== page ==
My journey to become a designer, I think, began with a simple curiosity to find beauty.
When I was younger, it was about the beauty in my looks and attire. As I got older, it became beauty in my speech and my thoughts. Now, beauty matters in what I do and what comes out of everything I produce.
“Beauty is a form of Genius–is higher, indeed, than Genius, as it needs no explanation. It is one of the great facts of the world, like sunlight, or springtime, or the reflection in the dark waters of that silver shell we call the moon. It cannot be questioned. It has divine right of sovereignty. It makes princes of those who have it.”
― Oscar Wilde, The Picture of Dorian Gray
I started painting when I entered high school. It gave me the space to explore what beauty meant through traditional forms of art. I drew to express spaces in my thoughts and I painted to show the universe of my imagination. It was then that I started to develop an opinion of what was appealing and what was not. It sharpened my attention to detail and encouraged my innate ability to observe.
My academic path to becoming a designer made fashion design an obvious choice. At the time, what people put on their bodies and the identities they created were more interesting to me than fancy buildings, furniture, or automobiles. The influences of Prada, Saint Laurent, or Tom Ford were more fascinating than what Frank Lloyd Wright, Le Corbusier or Philippe Starck did. Beauty was in status and prestige.
I have since come to realize that all of their contribution to art and design in the modern world is fundamental to our everyday experience. I would like my work to be a challenge – beauty can be designed and shared. In the words of urban theorist and philosopher Henri Lefebvre, “why make the mistake to study the thing rather than what makes the thing.”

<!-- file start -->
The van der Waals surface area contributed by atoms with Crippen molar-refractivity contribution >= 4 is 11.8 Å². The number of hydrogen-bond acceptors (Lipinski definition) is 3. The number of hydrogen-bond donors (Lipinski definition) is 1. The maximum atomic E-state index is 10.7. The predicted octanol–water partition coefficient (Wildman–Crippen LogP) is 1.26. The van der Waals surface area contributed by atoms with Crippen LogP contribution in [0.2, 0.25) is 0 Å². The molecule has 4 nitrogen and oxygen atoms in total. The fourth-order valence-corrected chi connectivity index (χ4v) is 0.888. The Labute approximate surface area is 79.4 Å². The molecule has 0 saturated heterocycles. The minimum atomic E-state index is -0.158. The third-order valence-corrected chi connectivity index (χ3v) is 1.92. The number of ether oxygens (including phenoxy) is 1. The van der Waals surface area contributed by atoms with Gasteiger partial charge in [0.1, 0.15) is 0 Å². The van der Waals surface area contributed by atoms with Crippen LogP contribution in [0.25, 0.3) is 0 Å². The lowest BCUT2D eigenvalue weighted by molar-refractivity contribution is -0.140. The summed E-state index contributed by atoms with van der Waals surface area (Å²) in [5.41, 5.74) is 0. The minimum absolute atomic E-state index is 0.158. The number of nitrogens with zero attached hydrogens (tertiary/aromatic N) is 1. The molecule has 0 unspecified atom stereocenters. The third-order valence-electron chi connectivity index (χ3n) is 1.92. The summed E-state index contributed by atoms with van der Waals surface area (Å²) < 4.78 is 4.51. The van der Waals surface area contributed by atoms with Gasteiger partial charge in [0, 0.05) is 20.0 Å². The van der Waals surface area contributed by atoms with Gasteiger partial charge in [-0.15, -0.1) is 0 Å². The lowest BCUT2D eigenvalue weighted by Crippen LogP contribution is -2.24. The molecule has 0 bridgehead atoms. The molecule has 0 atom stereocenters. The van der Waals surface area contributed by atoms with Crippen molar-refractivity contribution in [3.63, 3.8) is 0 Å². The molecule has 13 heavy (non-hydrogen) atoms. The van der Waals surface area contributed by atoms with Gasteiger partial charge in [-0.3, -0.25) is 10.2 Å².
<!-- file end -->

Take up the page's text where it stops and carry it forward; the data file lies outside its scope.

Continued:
“Fashion is not something that exists in dresses only. Fashion is in the sky, in the street, fashion has to do with ideas, the way we live, what is happening.”
― Coco Chanel
The past two years of acquiring a Master degree in design thinking and design strategies has taught me that beauty may not be subjective at all, but rather an intellectual property of reasoning, understanding, and timing that is more than aesthetics in form and material. It is the manner of communicating a knowledge of human interactions that transcends the physical, the interface, the political, and the social. For me, beauty comes with purpose and meaning.
I think I’ve found beauty. It is through cultivating a deeper meaning in relationships and an effort to empathize with one another that makes design and art truly beautiful. It is in collaboration, partnerships, and thinking beyond of our selves to fight for a balance and justice against prejudice and apathy.
My practice as a designer now is to approach complex systems and turn them it into an array of opportunities and to fashion abstract information into engaging interactions. By Design, beauty can be manifested.
– rachelle t.
You can find more of Rachelle’s work at www.rachelletai.com.